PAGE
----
When people think of texting and driving they often think of teenagers. Most texting and driving public service announcements feature teens or their parents speaking out against such behavior. However, new information from surveys of adults and teens performed by AT&T sheds light on the realities of texting and driving. The information could surprise you. According to the results of the survey, more adults than teenagers admit to texting while behind the wheel.
The adult survey was of 1,011 adult drivers in the United States who also own cell phones. The teen survey included 1,200 drivers who were between the ages of 15 and 19 years old. While a clear majority of people admit that they are aware that texting and driving isn’t safe – 98% of respondents to be precise – many admit to disregarding the safety issue. Of the survey respondents, 49% of adults admit to texting while driving, compared to 43% of teens. The numbers from the survey make it clear that this isn’t a problem for just teenagers. In fact, the survey reveals that the problem is only getting worse. Some of the results from the survey indicate that attitudes and habits are changing regarding texting and driving . Data from the survey shows that six out of ten adult respondents indicated that, three years ago, they never texted behind the wheel. Additionally, of the adults who admitted to texting and driving, approximately 40% stated that it was a habit, rather than an occasional behavior.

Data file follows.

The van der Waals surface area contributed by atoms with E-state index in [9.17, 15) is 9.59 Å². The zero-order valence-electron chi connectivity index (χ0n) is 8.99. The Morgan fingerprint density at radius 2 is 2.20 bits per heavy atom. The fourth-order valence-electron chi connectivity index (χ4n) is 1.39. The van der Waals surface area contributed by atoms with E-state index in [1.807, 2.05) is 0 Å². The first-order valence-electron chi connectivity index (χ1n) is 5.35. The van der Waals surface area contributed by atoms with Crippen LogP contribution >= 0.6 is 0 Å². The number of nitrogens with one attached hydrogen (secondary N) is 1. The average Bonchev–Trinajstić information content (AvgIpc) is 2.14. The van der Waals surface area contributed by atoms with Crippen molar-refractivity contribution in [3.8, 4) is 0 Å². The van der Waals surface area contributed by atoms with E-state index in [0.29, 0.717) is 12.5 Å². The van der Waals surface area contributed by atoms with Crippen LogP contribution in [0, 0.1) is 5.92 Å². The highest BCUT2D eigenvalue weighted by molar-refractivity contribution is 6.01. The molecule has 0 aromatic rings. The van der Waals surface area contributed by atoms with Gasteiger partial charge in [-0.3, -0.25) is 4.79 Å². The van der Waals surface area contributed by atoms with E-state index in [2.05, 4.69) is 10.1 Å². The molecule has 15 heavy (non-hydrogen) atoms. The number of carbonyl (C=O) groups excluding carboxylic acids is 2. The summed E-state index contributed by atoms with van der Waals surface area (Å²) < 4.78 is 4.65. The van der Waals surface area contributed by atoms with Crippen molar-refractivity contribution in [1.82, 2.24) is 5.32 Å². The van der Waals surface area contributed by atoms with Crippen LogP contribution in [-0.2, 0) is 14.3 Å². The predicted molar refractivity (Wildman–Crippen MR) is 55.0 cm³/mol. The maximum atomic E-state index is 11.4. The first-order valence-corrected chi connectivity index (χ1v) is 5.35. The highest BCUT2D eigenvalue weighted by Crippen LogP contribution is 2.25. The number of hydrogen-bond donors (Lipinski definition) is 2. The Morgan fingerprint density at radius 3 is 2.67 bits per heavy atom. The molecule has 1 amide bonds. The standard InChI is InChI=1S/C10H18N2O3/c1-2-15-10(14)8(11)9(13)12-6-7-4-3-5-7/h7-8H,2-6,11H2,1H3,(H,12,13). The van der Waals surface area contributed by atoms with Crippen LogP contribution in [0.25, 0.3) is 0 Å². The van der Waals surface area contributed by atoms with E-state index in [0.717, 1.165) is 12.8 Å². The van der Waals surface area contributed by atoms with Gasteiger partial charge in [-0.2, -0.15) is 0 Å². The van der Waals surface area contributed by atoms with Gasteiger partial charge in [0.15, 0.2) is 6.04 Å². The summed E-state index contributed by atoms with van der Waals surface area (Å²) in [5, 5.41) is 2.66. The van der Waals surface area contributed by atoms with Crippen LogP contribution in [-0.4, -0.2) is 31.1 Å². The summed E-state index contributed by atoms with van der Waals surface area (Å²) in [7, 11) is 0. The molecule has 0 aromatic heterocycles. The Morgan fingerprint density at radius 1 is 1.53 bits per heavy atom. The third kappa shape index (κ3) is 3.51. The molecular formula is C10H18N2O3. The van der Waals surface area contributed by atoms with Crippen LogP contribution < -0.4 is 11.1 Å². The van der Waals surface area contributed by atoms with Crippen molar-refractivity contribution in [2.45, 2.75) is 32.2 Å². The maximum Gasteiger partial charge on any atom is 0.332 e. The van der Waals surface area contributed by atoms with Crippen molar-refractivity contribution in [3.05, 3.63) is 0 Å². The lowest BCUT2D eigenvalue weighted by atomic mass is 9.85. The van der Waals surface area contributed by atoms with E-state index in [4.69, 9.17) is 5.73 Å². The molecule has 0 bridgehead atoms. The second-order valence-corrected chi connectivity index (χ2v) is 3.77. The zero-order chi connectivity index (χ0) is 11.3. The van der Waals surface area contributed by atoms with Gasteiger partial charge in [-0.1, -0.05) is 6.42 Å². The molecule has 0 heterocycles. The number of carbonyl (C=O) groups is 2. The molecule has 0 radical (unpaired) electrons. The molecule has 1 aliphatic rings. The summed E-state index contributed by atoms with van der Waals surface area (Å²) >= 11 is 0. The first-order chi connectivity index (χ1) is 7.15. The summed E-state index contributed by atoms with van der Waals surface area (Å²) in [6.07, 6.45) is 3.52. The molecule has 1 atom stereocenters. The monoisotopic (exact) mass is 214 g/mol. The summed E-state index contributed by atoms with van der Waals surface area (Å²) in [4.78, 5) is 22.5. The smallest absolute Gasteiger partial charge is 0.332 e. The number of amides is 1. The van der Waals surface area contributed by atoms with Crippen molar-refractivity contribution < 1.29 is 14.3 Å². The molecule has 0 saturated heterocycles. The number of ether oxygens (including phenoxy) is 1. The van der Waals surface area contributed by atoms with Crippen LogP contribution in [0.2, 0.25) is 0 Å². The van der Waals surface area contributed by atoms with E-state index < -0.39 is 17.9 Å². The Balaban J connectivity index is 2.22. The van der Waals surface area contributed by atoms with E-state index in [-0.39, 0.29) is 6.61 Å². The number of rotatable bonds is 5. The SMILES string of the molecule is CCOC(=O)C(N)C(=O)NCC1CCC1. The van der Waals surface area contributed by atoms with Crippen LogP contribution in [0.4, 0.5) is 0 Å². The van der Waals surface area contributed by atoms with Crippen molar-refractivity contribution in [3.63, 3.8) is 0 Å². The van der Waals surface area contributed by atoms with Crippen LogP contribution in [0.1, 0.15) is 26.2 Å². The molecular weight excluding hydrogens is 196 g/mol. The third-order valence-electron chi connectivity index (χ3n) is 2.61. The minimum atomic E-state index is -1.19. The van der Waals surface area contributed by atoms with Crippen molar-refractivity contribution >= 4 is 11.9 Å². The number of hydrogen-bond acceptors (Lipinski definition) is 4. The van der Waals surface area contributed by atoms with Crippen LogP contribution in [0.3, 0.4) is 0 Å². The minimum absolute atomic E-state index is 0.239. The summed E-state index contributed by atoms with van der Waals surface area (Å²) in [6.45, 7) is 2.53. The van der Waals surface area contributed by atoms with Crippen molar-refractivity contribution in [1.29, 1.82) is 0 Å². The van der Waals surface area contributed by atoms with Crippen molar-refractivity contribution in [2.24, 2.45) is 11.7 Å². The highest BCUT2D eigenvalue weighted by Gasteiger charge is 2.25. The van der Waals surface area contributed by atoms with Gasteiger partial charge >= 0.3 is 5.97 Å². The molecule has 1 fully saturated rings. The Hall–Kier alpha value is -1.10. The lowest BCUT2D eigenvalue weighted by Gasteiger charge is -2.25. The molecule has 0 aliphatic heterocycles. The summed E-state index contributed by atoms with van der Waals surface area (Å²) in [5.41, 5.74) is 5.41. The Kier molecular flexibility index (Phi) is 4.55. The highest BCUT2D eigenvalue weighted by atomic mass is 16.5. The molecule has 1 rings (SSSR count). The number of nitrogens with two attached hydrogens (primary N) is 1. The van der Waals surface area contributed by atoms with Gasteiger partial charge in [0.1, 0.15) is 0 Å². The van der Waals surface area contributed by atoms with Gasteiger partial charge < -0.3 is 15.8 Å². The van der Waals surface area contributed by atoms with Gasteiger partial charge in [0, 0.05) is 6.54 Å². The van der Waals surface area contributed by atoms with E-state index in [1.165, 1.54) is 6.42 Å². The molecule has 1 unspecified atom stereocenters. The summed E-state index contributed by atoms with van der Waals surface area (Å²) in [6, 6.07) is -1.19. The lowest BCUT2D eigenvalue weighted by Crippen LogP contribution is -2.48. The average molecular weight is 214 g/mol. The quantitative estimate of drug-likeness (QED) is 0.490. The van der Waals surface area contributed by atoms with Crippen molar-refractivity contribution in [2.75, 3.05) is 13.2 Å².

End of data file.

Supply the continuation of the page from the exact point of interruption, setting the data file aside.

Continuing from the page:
This truly frightening trend continues despite the fact that the public is aware of the dangers. According to the Virginia Tech Transportation Institute, those who text while driving are 23 times more likely to get into an accident. More people are calling for action on this public health issue. AT&T conducted the surveys as part of the “It Can Wait” campaign. According to AT&T, “Through the It Can Wait movement, AT&T is collaborating with employers, nonprofits, law enforcement, educators, legislators, professional associations and government agencies nationwide.” The campaign calls for people to make a personal commitment to never text and drive.
[Image via aacriminallaw]